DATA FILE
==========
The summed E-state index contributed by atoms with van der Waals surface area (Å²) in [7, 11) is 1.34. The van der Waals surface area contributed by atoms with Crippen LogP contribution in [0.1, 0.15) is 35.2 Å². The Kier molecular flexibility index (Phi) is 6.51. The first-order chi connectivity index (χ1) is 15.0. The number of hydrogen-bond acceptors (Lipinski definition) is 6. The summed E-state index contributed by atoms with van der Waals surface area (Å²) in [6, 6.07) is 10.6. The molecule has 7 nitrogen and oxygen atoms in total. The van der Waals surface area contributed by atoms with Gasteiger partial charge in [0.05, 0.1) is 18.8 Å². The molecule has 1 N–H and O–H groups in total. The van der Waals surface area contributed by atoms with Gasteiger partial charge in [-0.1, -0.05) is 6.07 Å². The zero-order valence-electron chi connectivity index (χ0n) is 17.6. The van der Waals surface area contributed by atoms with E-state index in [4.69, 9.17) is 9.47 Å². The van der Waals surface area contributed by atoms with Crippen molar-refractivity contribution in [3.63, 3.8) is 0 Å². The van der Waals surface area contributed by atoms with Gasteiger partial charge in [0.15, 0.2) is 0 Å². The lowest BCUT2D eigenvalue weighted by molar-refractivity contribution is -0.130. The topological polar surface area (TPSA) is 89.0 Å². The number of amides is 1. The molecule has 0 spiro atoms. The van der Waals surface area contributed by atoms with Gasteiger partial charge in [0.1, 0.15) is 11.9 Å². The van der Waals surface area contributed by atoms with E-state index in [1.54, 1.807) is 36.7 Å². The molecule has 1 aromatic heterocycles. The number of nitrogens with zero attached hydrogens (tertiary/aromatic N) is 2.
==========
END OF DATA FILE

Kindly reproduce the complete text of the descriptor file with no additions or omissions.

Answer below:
The summed E-state index contributed by atoms with van der Waals surface area (Å²) in [7, 11) is 1.34. The van der Waals surface area contributed by atoms with Crippen LogP contribution in [0.1, 0.15) is 35.2 Å². The Kier molecular flexibility index (Phi) is 6.51. The first-order chi connectivity index (χ1) is 15.0. The number of hydrogen-bond acceptors (Lipinski definition) is 6. The summed E-state index contributed by atoms with van der Waals surface area (Å²) in [6, 6.07) is 10.6. The molecule has 7 nitrogen and oxygen atoms in total. The van der Waals surface area contributed by atoms with Gasteiger partial charge in [0.05, 0.1) is 18.8 Å². The molecule has 1 N–H and O–H groups in total. The van der Waals surface area contributed by atoms with Gasteiger partial charge in [-0.1, -0.05) is 6.07 Å². The zero-order valence-electron chi connectivity index (χ0n) is 17.6. The van der Waals surface area contributed by atoms with E-state index in [4.69, 9.17) is 9.47 Å². The van der Waals surface area contributed by atoms with Crippen molar-refractivity contribution in [3.63, 3.8) is 0 Å². The van der Waals surface area contributed by atoms with Gasteiger partial charge in [0.15, 0.2) is 0 Å². The lowest BCUT2D eigenvalue weighted by molar-refractivity contribution is -0.130. The topological polar surface area (TPSA) is 89.0 Å². The number of amides is 1. The molecule has 0 spiro atoms. The van der Waals surface area contributed by atoms with Gasteiger partial charge in [0.1, 0.15) is 11.9 Å². The van der Waals surface area contributed by atoms with E-state index in [1.54, 1.807) is 36.7 Å². The molecule has 1 aromatic heterocycles. The number of nitrogens with zero attached hydrogens (tertiary/aromatic N) is 2.